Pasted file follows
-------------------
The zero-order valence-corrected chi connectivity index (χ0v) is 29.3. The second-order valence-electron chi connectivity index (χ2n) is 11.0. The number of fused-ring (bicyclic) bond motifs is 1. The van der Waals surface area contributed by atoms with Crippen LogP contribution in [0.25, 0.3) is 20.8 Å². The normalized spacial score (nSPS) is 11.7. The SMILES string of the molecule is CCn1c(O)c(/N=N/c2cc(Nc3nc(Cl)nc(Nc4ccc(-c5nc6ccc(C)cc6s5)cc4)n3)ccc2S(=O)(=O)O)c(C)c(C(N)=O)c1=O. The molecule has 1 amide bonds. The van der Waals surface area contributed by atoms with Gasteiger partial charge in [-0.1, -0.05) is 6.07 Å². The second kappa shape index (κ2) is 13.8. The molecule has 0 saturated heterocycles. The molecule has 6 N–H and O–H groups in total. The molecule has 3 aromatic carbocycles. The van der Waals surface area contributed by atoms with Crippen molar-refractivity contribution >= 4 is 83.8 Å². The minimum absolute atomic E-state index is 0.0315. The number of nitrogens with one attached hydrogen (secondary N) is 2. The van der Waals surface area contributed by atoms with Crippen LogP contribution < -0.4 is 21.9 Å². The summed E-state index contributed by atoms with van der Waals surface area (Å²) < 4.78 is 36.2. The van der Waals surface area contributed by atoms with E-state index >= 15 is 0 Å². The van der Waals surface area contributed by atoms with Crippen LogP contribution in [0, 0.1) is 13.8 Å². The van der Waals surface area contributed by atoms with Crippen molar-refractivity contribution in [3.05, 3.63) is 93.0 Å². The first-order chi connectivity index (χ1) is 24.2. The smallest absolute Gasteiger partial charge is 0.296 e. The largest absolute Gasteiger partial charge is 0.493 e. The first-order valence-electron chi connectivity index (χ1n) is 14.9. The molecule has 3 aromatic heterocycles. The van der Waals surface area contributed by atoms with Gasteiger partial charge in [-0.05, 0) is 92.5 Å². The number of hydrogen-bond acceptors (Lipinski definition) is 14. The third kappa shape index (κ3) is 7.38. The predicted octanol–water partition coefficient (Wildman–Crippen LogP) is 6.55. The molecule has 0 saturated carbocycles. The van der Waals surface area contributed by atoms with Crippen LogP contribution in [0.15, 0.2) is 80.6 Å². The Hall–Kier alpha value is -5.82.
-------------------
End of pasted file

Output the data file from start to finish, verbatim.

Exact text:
The zero-order valence-corrected chi connectivity index (χ0v) is 29.3. The second-order valence-electron chi connectivity index (χ2n) is 11.0. The number of fused-ring (bicyclic) bond motifs is 1. The van der Waals surface area contributed by atoms with Crippen LogP contribution in [0.25, 0.3) is 20.8 Å². The normalized spacial score (nSPS) is 11.7. The SMILES string of the molecule is CCn1c(O)c(/N=N/c2cc(Nc3nc(Cl)nc(Nc4ccc(-c5nc6ccc(C)cc6s5)cc4)n3)ccc2S(=O)(=O)O)c(C)c(C(N)=O)c1=O. The molecule has 1 amide bonds. The van der Waals surface area contributed by atoms with Gasteiger partial charge in [-0.1, -0.05) is 6.07 Å². The second kappa shape index (κ2) is 13.8. The molecule has 0 saturated heterocycles. The molecule has 6 N–H and O–H groups in total. The molecule has 3 aromatic carbocycles. The van der Waals surface area contributed by atoms with Crippen molar-refractivity contribution >= 4 is 83.8 Å². The minimum absolute atomic E-state index is 0.0315. The number of nitrogens with one attached hydrogen (secondary N) is 2. The van der Waals surface area contributed by atoms with Crippen LogP contribution < -0.4 is 21.9 Å². The summed E-state index contributed by atoms with van der Waals surface area (Å²) < 4.78 is 36.2. The van der Waals surface area contributed by atoms with E-state index >= 15 is 0 Å². The van der Waals surface area contributed by atoms with Crippen LogP contribution in [0, 0.1) is 13.8 Å². The van der Waals surface area contributed by atoms with Crippen molar-refractivity contribution in [3.05, 3.63) is 93.0 Å². The first-order chi connectivity index (χ1) is 24.2. The smallest absolute Gasteiger partial charge is 0.296 e. The largest absolute Gasteiger partial charge is 0.493 e. The first-order valence-electron chi connectivity index (χ1n) is 14.9. The molecule has 3 aromatic heterocycles. The van der Waals surface area contributed by atoms with Gasteiger partial charge in [-0.05, 0) is 92.5 Å². The number of hydrogen-bond acceptors (Lipinski definition) is 14. The third kappa shape index (κ3) is 7.38. The predicted octanol–water partition coefficient (Wildman–Crippen LogP) is 6.55. The molecule has 0 saturated carbocycles. The van der Waals surface area contributed by atoms with Crippen LogP contribution in [0.15, 0.2) is 80.6 Å². The Hall–Kier alpha value is -5.82.